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Tuesday, August 21, 2012, 02:35 am PT (05:35 am ET)

Apple patent lets users switch away from broadcast commercials automatically

Apple on Tuesday was granted a patent that allows users to skip unwanted audio and video broadcast segments such as commercials with on-device content like songs, podcasts or other media, possibly hinting at technology headed to the battle for the living room.

Apple's aptly titled U.S. Patent No. 8,249,497 for "Seamless switching between radio and local media" describes a system in which a mobile device will automatically switch between broadcast content and stored media to offer the user a type of customized content consumption experience.

With the new patent, a device will allow a user listening to content from a radio station or "non-radio media or content sources" to skip past the sections they aren't interested in, filling the gap with on-board media instead. Also of interest is that commercials are among the types of content which can be replaced by stored media.

Covered under the invention's umbrella are broadcasts from a "radio stream provided over any communications network," while the stored media can include content saved in a device's memory or from a streaming host device.

Mobile Device

Drawing illustrating the patent's portable device. | Source: USPTO


From the patent background:
A user, however, may not be interested in every media item provided as part of a broadcast stream. For example, a user may not like a particular song broadcast by a radio station, or may not like a particular segment of a talk radio station (e.g., the user does not like the topic or guest of the segment). As another example, a user may not be interested in content originally generated by sources other than the media source (e.g., advertisement content). Because the user has no control over the media broadcast, the user can typically only tune to a different media broadcast, or listen to or consume the broadcast content that is not of interest.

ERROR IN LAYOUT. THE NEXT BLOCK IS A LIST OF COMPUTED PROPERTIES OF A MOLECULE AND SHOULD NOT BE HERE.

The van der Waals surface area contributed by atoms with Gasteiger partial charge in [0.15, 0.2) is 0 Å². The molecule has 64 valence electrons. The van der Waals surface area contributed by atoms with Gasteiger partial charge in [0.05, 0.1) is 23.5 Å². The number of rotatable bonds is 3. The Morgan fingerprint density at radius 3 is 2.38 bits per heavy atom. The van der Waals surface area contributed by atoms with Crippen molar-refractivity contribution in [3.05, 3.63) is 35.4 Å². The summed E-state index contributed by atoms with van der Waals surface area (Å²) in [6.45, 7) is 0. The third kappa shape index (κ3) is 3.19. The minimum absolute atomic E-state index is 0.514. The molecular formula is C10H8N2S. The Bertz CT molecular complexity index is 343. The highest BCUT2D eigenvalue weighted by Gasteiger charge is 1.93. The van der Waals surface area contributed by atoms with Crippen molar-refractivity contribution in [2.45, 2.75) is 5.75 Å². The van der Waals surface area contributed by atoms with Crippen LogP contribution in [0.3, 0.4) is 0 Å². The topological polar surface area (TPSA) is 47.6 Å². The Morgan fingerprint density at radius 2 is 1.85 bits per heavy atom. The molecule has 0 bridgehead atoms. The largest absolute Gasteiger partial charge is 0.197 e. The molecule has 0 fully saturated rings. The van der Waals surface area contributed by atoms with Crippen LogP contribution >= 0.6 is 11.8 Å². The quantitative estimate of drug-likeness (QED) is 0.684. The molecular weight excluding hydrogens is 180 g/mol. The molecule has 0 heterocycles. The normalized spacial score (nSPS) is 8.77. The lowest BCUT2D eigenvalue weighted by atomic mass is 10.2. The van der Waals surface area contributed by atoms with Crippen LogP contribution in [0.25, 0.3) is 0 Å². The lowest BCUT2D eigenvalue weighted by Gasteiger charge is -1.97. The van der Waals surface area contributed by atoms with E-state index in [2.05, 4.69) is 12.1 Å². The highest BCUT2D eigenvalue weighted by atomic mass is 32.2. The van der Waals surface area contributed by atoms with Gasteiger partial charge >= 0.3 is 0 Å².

By using metadata from assets like Radio Data System (RDS) data, broadcast listings or published third-party schedules, a device can "determine when an upcoming broadcast segment or media item is not of interest to the user." When such an event is detected, the device will seamlessly switch to stored media until the unwanted content is completed. Also included as methods of discerning what a user may or may not want to consume are analysis of audio or video from the source, akin to current iOS apps Shazam or IntoNow.

As far as calculating what a user likes or dislikes, the patent employs comparisons of media items to generate a preference profile, much like the system in place with apps like Pandora. For example, a user can "like" or "dislike" a song and the corresponding metadata will then be included in their preference profile. In another embodiment, the device can keep track of a user's content consumption habits and make guesses as to what they would like in their preference profile. The metadata can be specific media items, such as artists, songs and genres, as well as specific types of media.

Switching Patent

Flowchart illustrating switching from unwanted broadcast content to stored media. | Source: USPTO


After the system identifies that an upcoming segment is outside of the preference profile's parameters, the device can look for an appropriate replacement from stored media to play instead. The patent notes that a "relevance algorithm" can be used to keep the stored media in line with content from the broadcast stream. To keep the experience consistent, the device can either monitor the broadcast stream to choose an opportune time to switch away from stored media playback, or buffer the broadcast stream for later consumption.

Switching Patent

Flowchart illustrating switching back to broadcast content from stored media. | Source: USPTO


Of particular note is how the patent describes "media":
As used in this application, the term media item will be understood to include any audio or video that can be broadcast by a content source and received by an electronic device for playback. For example, a media item can include music (e.g., a song), a talk show segment, an advertisement, news programming, a podcast, videos, or any other media content that may be provided to a user.

Seemingly, Apple is proposing a way to not only transform radio listening, but also television broadcasts. While not specifically noted in the patent and mentioned here only for purposes of discussion, the system could be tweaked for cable which would lend itself nicely to the set-top box Apple is rumored to be shopping around to U.S. providers. Insiders say the cloud-based device is meant to blur the line between live and on-demand television.